Jordanian protesters have taken to the streets in the capital Amman, calling for the cancellation of a multi-billion-dollar gas agreement signed between the state-owned National Electric Power Company (NEPCO) and Israel in 2016.
The protesters gathered near the Jordanian Ministry of Energy and NEPCO’s headquarters in Amman on Sunday, holding banners and chanting slogans against the Israeli regime and the gas import agreement.
The demonstration was organized by the ‘National Campaign to Abolish the Import Agreement with the Zionist Regime’ with the slogan, “No to the agreement, Jordan should not be the enemy’s gateway for gas and electricity exports.”
Muhammad al-Absi, a member of the campaign follow-up committee, said the rally was held on the occasion of the fifth anniversary of the signing of the “catastrophic” agreement.
“Today we reiterate our call, which did not stop at all, to demand the cancellation of this agreement. We say there is no way but to cancel this agreement, which will make this country a pawn in the hands of the Zionist entity, and will be used to blackmail us about anything as it did in the water file,” he added.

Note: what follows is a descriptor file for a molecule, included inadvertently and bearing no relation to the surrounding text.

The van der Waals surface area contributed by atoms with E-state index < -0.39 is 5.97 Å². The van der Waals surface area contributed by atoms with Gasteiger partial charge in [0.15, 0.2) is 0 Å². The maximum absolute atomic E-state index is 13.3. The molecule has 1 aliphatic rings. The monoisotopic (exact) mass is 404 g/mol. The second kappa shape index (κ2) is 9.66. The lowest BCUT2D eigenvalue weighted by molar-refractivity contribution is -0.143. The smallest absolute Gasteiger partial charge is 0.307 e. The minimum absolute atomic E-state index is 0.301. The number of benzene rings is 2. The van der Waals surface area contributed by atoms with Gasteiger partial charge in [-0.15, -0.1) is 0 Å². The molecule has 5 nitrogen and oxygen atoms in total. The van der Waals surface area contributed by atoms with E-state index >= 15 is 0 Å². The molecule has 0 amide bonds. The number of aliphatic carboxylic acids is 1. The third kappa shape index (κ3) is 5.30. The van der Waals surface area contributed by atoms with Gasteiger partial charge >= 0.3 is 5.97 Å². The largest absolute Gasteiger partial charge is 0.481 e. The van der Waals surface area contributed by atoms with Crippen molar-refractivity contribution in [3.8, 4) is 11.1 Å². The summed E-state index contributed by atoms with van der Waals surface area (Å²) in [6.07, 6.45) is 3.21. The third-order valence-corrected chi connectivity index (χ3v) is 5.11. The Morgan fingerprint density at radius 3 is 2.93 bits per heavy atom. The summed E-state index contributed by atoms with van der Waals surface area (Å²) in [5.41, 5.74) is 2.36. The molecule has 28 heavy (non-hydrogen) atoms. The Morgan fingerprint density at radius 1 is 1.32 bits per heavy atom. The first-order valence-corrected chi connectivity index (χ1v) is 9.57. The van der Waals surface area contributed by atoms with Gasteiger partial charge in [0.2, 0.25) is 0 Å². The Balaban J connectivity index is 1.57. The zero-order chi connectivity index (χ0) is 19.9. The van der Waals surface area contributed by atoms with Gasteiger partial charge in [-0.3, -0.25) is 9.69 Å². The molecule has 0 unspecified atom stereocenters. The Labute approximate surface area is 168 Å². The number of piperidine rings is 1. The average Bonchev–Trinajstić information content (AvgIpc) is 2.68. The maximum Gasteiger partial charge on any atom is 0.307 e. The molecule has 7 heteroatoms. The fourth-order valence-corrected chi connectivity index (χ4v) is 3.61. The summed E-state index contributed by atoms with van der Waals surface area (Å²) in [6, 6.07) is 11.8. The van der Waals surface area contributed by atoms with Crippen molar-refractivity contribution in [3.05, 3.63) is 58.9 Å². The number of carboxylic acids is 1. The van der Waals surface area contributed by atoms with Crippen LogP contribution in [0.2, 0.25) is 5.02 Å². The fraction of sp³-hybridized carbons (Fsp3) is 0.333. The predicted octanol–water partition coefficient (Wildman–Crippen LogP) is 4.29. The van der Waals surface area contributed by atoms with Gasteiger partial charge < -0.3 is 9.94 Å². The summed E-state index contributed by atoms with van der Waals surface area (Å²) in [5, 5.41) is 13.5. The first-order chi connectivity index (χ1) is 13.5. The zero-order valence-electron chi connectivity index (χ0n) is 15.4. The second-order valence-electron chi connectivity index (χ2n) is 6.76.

The Jordanian protesters chanted, “The agreement is a betrayal,” and, “Arab Jordan is for the free, not for the traitorous Zionists.”
Suleiman Sweis, a protester, said, “I stand today with my colleagues in order to protect the future generations of Jordan, and to preserve their dignity and Jordan's sovereignty.”
The deal was struck between an Israeli gas consortium and the NEPCO in September 2016 with an estimated value of $10 billion (€9.25 billion).
Under the deal, the US-based Noble Energy company and other investors in Israel’s largest gas field will supply Jordan’s national electric company with 8.5 million cubic meters of gas over 15 years.
The agreement was quickly met with widespread popular opposition in Jordan, promoting thousands of people to fill the streets and slam the government over “gas imports from the Zionist enemy.”
The Jordanian government is one of the few Arab regimes that have open, diplomatic relations with Israel.
Tel Aviv and Amman signed a peace agreement in 1994, but many Jordanians are implacably opposed to normalization of ties with the occupying regime of Israel.